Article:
Feature scaling in machine learning: Standardization, MinMaxScaling and more...
You’ve probably heard that feature scaling is a common data preprocessing step when training machine learning models. But why do we rescale features in our data science projects? Do we need to scale features for all machine learning algorithms? And which feature scaling methods should we use?
These are the questions that we are going to address throughout this article. Let’s get started!
When should we rescale our variables?
Many machine learning algorithms are sensitive to the feature scale. You probably know that the coefficients of linear regression models vary with the scale of the numeric features; that is, changing the feature scale will change the coefficient’s value.
Let’s illustrate this with a simple example: we want to predict house price with the size of the room. If the price is 100.000 dollars and the room size is 10 square meters, then the coefficient is 10.000: 10.000 x 10 = 100.000.
If we use a different metric for the room size, say square centimeters, now the room size is 1000 square centimeters, and hence, the coefficient will be 100: 100 x 1000 = 100.000.
In this simple example, you see how changing the feature scale, simply by taking a measurement on another scale, changes the value of the coefficient by one order of magnitude or more. As in linear and logistic regression, the coefficients are used to determine the importance of the feature towards the prediction; having the features on similar scales allows us to compare feature importance more fairly.
For support vector machines (SVMs) and neural networks, gradient descent shows faster convergence if the features have similar scales.
Machine learning algorithms based on distance calculations, like the Euclidean distance, are also sensitive to the feature scale. Among them are clustering, for example, with kmeans, principal component analysis (PCA) and Knearest neighbors (KNNs).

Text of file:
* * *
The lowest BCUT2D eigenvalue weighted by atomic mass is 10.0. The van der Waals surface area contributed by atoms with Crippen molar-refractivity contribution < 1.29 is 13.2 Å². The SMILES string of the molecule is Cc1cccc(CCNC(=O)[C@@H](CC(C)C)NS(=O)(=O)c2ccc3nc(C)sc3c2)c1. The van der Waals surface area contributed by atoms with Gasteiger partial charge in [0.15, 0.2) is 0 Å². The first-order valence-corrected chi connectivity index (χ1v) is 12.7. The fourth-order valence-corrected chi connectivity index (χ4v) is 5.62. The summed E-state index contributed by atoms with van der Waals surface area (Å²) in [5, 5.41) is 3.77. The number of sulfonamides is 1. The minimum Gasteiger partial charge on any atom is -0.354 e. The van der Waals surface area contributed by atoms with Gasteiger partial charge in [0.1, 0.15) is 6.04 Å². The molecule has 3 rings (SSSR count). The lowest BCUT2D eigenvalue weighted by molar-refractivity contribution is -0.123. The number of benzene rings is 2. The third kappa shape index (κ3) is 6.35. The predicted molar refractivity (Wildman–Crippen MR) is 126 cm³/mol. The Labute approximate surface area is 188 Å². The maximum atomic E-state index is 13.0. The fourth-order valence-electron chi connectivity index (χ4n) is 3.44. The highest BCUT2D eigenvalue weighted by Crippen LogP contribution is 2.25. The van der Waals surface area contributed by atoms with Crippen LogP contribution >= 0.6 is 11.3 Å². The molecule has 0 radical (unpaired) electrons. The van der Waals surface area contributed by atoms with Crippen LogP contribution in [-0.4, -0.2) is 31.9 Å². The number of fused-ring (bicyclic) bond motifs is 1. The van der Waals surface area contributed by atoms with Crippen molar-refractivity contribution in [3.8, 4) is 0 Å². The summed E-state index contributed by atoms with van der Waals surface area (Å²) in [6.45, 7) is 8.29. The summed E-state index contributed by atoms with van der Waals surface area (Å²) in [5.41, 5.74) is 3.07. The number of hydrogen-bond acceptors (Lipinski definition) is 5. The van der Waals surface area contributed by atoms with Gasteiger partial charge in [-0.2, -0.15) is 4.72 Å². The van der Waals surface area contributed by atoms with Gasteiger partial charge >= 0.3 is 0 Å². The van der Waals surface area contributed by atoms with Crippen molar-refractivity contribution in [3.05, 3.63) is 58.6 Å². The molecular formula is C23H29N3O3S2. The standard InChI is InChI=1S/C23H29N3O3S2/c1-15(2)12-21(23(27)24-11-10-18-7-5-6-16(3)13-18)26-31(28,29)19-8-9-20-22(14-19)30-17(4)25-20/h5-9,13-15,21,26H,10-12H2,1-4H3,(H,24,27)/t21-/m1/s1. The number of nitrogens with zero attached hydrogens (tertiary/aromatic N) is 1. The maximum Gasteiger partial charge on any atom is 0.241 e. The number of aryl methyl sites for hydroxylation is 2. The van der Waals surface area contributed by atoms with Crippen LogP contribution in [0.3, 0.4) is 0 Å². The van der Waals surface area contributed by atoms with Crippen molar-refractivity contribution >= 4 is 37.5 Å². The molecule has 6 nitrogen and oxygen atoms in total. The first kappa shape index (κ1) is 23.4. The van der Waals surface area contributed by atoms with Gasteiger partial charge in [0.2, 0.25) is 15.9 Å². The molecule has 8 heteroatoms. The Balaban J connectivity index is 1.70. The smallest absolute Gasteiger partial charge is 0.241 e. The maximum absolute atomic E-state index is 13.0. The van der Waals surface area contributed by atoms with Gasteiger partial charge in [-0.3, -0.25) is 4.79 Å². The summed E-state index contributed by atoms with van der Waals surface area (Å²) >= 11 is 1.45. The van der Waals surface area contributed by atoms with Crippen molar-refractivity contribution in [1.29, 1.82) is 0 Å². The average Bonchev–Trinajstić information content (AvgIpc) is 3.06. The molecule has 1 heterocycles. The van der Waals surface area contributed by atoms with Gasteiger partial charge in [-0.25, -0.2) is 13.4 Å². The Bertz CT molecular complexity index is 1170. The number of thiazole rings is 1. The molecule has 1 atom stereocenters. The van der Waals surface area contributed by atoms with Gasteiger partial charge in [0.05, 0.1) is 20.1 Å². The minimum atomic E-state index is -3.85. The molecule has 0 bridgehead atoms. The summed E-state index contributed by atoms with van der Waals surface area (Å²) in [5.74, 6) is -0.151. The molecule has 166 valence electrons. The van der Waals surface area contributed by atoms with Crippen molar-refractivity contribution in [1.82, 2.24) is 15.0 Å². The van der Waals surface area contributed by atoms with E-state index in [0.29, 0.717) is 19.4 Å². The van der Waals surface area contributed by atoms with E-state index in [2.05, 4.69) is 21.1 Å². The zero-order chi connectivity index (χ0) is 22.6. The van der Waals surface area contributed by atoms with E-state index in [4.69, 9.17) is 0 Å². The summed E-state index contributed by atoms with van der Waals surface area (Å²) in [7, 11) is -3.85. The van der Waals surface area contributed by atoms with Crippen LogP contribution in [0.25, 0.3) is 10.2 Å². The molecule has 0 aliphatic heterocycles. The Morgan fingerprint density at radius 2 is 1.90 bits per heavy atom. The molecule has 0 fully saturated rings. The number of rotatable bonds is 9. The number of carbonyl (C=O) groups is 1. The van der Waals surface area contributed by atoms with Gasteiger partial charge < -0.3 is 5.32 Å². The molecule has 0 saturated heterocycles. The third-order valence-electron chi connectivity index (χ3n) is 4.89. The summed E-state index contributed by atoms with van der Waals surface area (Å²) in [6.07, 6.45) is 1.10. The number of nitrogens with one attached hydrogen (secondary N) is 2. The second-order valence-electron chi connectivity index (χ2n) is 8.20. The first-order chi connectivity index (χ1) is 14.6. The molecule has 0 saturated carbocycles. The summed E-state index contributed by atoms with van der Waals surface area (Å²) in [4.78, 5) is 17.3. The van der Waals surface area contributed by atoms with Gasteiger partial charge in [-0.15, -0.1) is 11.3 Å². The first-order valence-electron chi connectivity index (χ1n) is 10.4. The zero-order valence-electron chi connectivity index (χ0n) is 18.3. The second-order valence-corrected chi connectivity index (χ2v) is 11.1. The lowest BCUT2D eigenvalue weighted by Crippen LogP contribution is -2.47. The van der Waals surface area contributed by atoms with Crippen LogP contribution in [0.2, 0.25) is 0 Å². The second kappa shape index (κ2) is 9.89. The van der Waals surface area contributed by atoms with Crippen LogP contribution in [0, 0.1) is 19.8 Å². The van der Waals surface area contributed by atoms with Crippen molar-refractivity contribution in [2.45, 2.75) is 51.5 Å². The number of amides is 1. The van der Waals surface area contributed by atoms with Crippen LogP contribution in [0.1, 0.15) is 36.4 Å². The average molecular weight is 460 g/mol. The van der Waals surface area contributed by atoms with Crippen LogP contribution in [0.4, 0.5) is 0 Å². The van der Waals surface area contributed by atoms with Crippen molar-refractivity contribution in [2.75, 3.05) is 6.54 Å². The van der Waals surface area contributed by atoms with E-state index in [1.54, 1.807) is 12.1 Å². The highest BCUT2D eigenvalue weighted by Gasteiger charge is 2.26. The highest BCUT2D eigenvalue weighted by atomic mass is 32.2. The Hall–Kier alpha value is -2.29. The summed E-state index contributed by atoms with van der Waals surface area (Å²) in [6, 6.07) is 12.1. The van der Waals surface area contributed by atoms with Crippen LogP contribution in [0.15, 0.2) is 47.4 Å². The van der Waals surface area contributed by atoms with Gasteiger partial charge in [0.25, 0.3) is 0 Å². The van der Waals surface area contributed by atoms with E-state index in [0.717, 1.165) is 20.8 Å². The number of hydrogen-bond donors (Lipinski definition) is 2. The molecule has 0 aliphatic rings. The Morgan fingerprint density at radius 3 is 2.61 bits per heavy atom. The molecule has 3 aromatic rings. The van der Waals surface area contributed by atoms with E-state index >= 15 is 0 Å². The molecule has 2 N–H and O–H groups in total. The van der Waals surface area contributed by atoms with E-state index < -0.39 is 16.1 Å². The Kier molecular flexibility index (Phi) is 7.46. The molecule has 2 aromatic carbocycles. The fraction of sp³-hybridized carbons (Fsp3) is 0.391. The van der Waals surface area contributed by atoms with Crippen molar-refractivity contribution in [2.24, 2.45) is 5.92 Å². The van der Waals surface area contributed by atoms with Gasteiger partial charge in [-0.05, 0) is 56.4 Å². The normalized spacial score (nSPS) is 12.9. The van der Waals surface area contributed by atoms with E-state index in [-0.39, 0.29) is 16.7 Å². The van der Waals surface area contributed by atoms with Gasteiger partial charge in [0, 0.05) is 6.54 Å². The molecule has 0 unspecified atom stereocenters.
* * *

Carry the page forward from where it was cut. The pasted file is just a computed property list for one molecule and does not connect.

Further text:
Features with bigger value ranges tend to dominate over features with smaller ranges. Therefore, having features on a similar scale allows us to get a better view of data points that are more similar to each other when using distance metrics.
In summary, having features on a similar scale lets us compare feature importance, allows us to train better models, and also helps algorithms converge faster, thus improving model performance and training times.
Then, which models do not require feature scaling?
The models that do not require feature scaling are the treebased algorithms like, decision trees, random forests, and gradient boosting machines.
What is feature scaling?
Feature scaling is the process of setting the variables on a similar scale. This is usually done using normalization, standardization, or scaling to the minimum and maximum values.
The goal is to have all variables with similar value ranges. The value range is the difference between the maximum and minimum values.
In general, scaling techniques divide the variables by some constant scaling factor. Therefore, most scaling methods do not change the shape of the variable distribution. If you want to change the distribution shape, you need to apply variance stabilizing transformations.
In the rest of the article, we will describe the following feature scaling techniques and then show you how to implement them in Python:

Standardization

Scaling to the maximum and minimum values

Scaling with the median and quantiles, otherwise known as robust scaling.
Standardization
Standardization is the process of centering the variable at 0 (zero mean) and standardizing the variance to 1 (unit variance), and it is suitable for variables with a Gaussian distribution. After the standard scaling, the standard deviation will also be 1 (unit standard deviation). Remember that standard deviation = sqrt(variance), where sqrt is the square root.
To standardize features, we subtract the mean from each observation and then divide the result by the standard deviation:
X_scaled = (X  X_mean)/ std(X)